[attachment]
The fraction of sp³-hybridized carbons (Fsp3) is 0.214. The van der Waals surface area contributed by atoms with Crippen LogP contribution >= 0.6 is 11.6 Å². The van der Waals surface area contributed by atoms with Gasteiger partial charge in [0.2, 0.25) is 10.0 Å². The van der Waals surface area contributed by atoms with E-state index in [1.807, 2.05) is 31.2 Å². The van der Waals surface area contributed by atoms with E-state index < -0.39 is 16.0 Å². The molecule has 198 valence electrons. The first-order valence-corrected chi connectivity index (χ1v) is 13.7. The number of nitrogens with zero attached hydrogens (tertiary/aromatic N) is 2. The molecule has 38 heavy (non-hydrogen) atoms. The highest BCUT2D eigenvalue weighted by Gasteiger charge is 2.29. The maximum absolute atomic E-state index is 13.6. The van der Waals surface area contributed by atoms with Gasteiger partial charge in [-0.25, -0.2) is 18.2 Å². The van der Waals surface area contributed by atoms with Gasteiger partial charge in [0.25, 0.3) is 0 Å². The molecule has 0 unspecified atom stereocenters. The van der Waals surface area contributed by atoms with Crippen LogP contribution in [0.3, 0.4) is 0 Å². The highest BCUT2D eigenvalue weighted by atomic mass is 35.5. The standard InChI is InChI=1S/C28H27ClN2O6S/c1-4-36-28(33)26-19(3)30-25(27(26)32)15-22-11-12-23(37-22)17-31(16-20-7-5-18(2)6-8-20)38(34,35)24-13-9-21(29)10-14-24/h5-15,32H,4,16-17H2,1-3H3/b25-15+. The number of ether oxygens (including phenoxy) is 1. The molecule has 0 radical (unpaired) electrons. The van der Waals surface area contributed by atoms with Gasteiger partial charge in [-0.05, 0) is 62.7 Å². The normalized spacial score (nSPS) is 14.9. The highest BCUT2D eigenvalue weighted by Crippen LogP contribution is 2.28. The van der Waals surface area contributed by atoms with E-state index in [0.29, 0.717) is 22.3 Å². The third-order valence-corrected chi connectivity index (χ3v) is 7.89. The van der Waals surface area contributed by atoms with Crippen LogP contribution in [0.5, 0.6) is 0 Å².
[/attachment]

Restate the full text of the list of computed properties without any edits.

The fraction of sp³-hybridized carbons (Fsp3) is 0.214. The van der Waals surface area contributed by atoms with Crippen LogP contribution >= 0.6 is 11.6 Å². The van der Waals surface area contributed by atoms with Gasteiger partial charge in [0.2, 0.25) is 10.0 Å². The van der Waals surface area contributed by atoms with E-state index in [1.807, 2.05) is 31.2 Å². The van der Waals surface area contributed by atoms with E-state index < -0.39 is 16.0 Å². The molecule has 198 valence electrons. The first-order valence-corrected chi connectivity index (χ1v) is 13.7. The number of nitrogens with zero attached hydrogens (tertiary/aromatic N) is 2. The molecule has 38 heavy (non-hydrogen) atoms. The highest BCUT2D eigenvalue weighted by Gasteiger charge is 2.29. The maximum absolute atomic E-state index is 13.6. The van der Waals surface area contributed by atoms with Gasteiger partial charge in [-0.25, -0.2) is 18.2 Å². The van der Waals surface area contributed by atoms with Gasteiger partial charge in [0.25, 0.3) is 0 Å². The molecule has 0 unspecified atom stereocenters. The van der Waals surface area contributed by atoms with Crippen LogP contribution in [0.3, 0.4) is 0 Å². The highest BCUT2D eigenvalue weighted by atomic mass is 35.5. The standard InChI is InChI=1S/C28H27ClN2O6S/c1-4-36-28(33)26-19(3)30-25(27(26)32)15-22-11-12-23(37-22)17-31(16-20-7-5-18(2)6-8-20)38(34,35)24-13-9-21(29)10-14-24/h5-15,32H,4,16-17H2,1-3H3/b25-15+. The number of ether oxygens (including phenoxy) is 1. The molecule has 0 radical (unpaired) electrons. The van der Waals surface area contributed by atoms with Gasteiger partial charge in [-0.05, 0) is 62.7 Å². The normalized spacial score (nSPS) is 14.9. The highest BCUT2D eigenvalue weighted by Crippen LogP contribution is 2.28. The van der Waals surface area contributed by atoms with E-state index in [0.29, 0.717) is 22.3 Å². The third-order valence-corrected chi connectivity index (χ3v) is 7.89. The van der Waals surface area contributed by atoms with Crippen LogP contribution in [0.5, 0.6) is 0 Å².